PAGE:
Mom-umental Gifts

Mom-umental Gifts

Let’s face it, mom is probably sick of chocolates and flowers, not to mention breakfast in bed. Mix it up this Mother’s Day with gift ideas from the wine and food world’s hottest stars. Bubbling over with great ideas—including an Iron Chef’s favorite wine gadget and a sommelier’s homemade recipe for infused vodka—this gift guide will give you and Mom something new to toast to.



Andy Chabot
Food and Beverage Director, Blackberry Farm, Walland, Tennessee

“My favorite corkscrew to give is Custom Curling. They have corkscrews with handles made out of very unique materials, including wood from trees near the palace of Versailles that are more than 200 years old—not to mention stingray leather, if your budget permits.” 



Dan Amatuzzi
Wine Director, Eataly, New York City

“Moms are special, why not give her a gift of wine that expresses her uniqueness? Enza Prosecco is a fresh, crisp and versatile sparkling wine ideal for cocktail receptions and brunches where we can all raise a glass and toast to the best mom in town. It delivers fresh peachy fruit flavors and balanced minerality. It’s an easygoing crowd pleaser.”  



Brian Malarkey
Restaurateur, Co-Host of ABC’s The Taste

“For Mother’s Day, why not stomp grapes with mom at a local winery? Even if these are not the actual grapes that end up being used for the wine it would make for a great I Love Lucy moment! It would even be fun to get the grandkids in on the grape stomping and make a black and white photo and turn it into a fun private [wine] label.”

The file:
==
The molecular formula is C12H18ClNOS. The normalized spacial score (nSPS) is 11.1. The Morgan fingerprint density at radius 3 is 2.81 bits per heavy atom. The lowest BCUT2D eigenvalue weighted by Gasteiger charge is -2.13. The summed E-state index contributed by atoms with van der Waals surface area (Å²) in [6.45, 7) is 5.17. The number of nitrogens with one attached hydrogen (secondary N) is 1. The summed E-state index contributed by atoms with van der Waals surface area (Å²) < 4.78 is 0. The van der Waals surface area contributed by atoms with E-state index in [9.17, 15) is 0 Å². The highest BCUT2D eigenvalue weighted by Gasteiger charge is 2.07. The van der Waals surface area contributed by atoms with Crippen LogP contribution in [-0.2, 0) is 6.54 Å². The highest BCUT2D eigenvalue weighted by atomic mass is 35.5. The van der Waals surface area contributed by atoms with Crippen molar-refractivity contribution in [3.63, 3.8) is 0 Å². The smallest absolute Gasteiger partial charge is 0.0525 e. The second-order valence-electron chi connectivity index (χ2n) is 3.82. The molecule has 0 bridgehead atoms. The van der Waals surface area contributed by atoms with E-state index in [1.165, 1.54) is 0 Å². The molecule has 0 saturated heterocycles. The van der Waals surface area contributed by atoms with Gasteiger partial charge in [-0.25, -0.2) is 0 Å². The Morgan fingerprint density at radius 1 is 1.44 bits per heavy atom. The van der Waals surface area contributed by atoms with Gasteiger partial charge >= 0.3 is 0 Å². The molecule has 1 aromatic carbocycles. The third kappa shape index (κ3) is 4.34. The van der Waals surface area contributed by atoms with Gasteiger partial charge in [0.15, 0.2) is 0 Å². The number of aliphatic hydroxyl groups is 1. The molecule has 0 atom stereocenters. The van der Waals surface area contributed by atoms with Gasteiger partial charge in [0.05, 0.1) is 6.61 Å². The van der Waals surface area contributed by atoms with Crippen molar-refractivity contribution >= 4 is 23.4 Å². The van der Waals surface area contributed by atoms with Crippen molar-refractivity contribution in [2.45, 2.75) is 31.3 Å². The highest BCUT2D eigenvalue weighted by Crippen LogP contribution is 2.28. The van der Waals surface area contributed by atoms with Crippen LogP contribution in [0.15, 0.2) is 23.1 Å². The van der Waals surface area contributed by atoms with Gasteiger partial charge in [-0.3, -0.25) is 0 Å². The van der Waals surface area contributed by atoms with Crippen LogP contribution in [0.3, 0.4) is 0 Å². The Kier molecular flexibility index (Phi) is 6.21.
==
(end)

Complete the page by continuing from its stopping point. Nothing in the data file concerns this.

Alex Guarnaschelli
Food Network personality, Executive Chef of Butter and The Darby, and author of Old School Comfort Food: The Way I Learned to Cook (Clarkson Potter, 2013)

“There is no better way to honor mom on Mother’s Day than to make her one of her own dishes. I also love making a dish that takes patience and a long time but is ultimately worth it. My mom deserves that!” The chef and author credits most recipes to her mom, cookbook editor Maria Guarnaschelli.

Slow-Cooked Brisket, Cider-Glazed Parsnips and Celery
Recipe adapted from Old School Comfort Food: The Way I Learned to Cook, by Alex Guarnaschelli

“There are two distinct parts of brisket: the first and second cuts. The first is very lean while the second is loaded with fat marbling,” says Guarnaschelli. “Better to have just the fatty, flavorful second cut.”

3 tablespoons canola oil
1 (3½- to 4-pound) second-cut brisket, untrimmed
Kosher salt and cracked black pepper, to taste
2 teaspoons cumin seeds
2 teaspoons coriander seeds, lightly crushed
3 pounds small parsnips, peeled and halved lengthwise
1 cup apple cider
¼ cup blackstrap molasses
¼ cup cider vinegar
2 cups low-sodium beef broth, plus more, if needed
3–4 inner yellow stalks and leaves from the center of 1 head celery, sliced in ¼-inch half moons

Preheat an oven to 350ºF.

In a Dutch oven or large ovenproof pot, heat 2 tablespoons of the canola oil over high heat. Season both sides of the pieces with salt, pepper, cumin and coriander seeds. When the oil begins to smoke lightly, use metal tongs to add the meat to the pot. If the brisket you have cannot fit in the pot in a single layer, cut in half and brown it in batches. Cook undisturbed, until browned on one side, 5–8 minutes. Turn onto the other side and brown for 5–8 additional minutes. Remove the meat from the pot and put it on a rimmed baking sheet to rest.